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By Dean Marriott

One of the things I love about being based in Switzerland is the ability to drive anywhere and everywhere at a moment’s notice.  Whether it’s popping across the border into France for a bit of shopping or venturing into the other neighbouring countries of Germany, Italy, Austria and Liechtenstein as part of a more comprehensive trip, having a car here is truly liberating.

However, it’s also easy to forget that every time you cross the border, you are entering into a new jurisdiction, not only for your car insurance, but also your car breakdown/recovery insurance.  In addition, the rules regarding compulsory equipment that you need to have in your car can differ considerably from one country to another.  If in any doubt about what you should have in your car in order to avoid a potential fine, you may find this document from the British Automobile Association very useful: Compulsory equipment for motorists in Europe

This summer, we spent a fabulous weekend in Evian to celebrate my birthday, only to realise after loading our suitcases into the car, that it had a flat tyre.  Our first reaction was to see if the hotel could lend us a pump.  Unfortunately, this wasn’t possible.  So then we started reading through our car insurance document.  It looked as if we were covered for breakdowns in France, but we weren’t 100% sure to what extent we were covered.

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The insurance we have is an extension of our main car insurance, arranged with AXA Winterthur.  On calling the Swiss helpdesk, we were told that their office in Paris would need to contact us and arrange the recovery as we were in France.  Therefore, we had to wait a little while for a response.  After chasing via the Swiss helpdesk a few times, we finally had a response from Paris.  Unfortunately, they told us that there would be a delay as all the local garages were on their lunch break!  Eventually, a recovery vehicle arrived and towed the car to the nearest garage in France that was open.  There was a closer garage just over the border in Switzerland, but as we were in France, we had to use the French network.  The tyre was replaced, nothing was paid and our holiday continued.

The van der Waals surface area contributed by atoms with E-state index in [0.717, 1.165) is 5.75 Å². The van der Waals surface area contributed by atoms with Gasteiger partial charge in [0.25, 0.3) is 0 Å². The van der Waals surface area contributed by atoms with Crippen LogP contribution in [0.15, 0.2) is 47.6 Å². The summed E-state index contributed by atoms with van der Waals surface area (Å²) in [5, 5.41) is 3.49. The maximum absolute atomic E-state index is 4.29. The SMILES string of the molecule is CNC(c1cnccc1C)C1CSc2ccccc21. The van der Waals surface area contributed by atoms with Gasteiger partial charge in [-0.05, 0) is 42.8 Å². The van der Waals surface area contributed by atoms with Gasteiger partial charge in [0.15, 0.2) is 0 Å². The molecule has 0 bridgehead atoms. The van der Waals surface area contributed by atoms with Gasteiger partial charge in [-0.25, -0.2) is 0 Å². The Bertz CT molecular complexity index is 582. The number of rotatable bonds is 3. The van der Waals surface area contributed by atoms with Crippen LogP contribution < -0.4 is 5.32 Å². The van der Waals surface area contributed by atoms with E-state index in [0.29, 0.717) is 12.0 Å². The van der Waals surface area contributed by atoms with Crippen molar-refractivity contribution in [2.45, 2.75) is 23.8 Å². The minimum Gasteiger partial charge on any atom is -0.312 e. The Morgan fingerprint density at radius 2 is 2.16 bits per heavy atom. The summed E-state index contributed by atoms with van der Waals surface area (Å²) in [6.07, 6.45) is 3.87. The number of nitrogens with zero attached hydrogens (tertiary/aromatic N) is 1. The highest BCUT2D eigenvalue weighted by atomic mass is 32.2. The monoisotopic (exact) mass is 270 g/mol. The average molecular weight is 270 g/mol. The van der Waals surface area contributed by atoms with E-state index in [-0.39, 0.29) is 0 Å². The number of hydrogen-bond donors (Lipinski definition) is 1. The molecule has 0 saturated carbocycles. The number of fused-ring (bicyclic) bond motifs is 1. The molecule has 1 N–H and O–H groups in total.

We finally discovered that we were covered in full for such an incident, and unlike our other Swiss insurances, there was no excess to pay.

It really is worth checking the extent of your breakdown cover if you are not fully aware of what you have, in particular your coverage outside of Switzerland.  Having spoken to a number of people about our experience, I’ve heard numerous accounts of extremely stressful and expensive breakdown horror stories, which could have so easily been avoided.

If you don’t have car breakdown/recovery insurance, start by checking with your current car insurer to see what they can offer you. This will usually be the cheapest and easiest route, especially if you don’t speak French or German.  You may also wish to compare this with the two main providers in Switzerland ACS and TCS . Both offer Swiss and European wide cover.

Author's bio


Dean Marriott was born in London and educated in the UK and Germany.  He retired from a career in finance, aged 33, and subsequently retrained as an actor and teacher.  From an early age, his passion for languages has underpinned both his professional and social lives.  In his quest for leisure activities, Dean keeps one key thought in mind: if Shakespeare’s words are true and ‘All the world's a stage’, we shouldn’t have to look far in order to be entertained.  We just have to make the time to appreciate it.  

If you are searching for an element of entertainment in your leisure pursuits and have a desire to look beyond the obvious, then Dean will use his artistic eye to point you in the right direction.  

Dean is currently the Director of the World Language Learning Centre at GEMS World Academy-Etoy, where he promotes the idea that language learning is about embodying a new language, not simply studying it.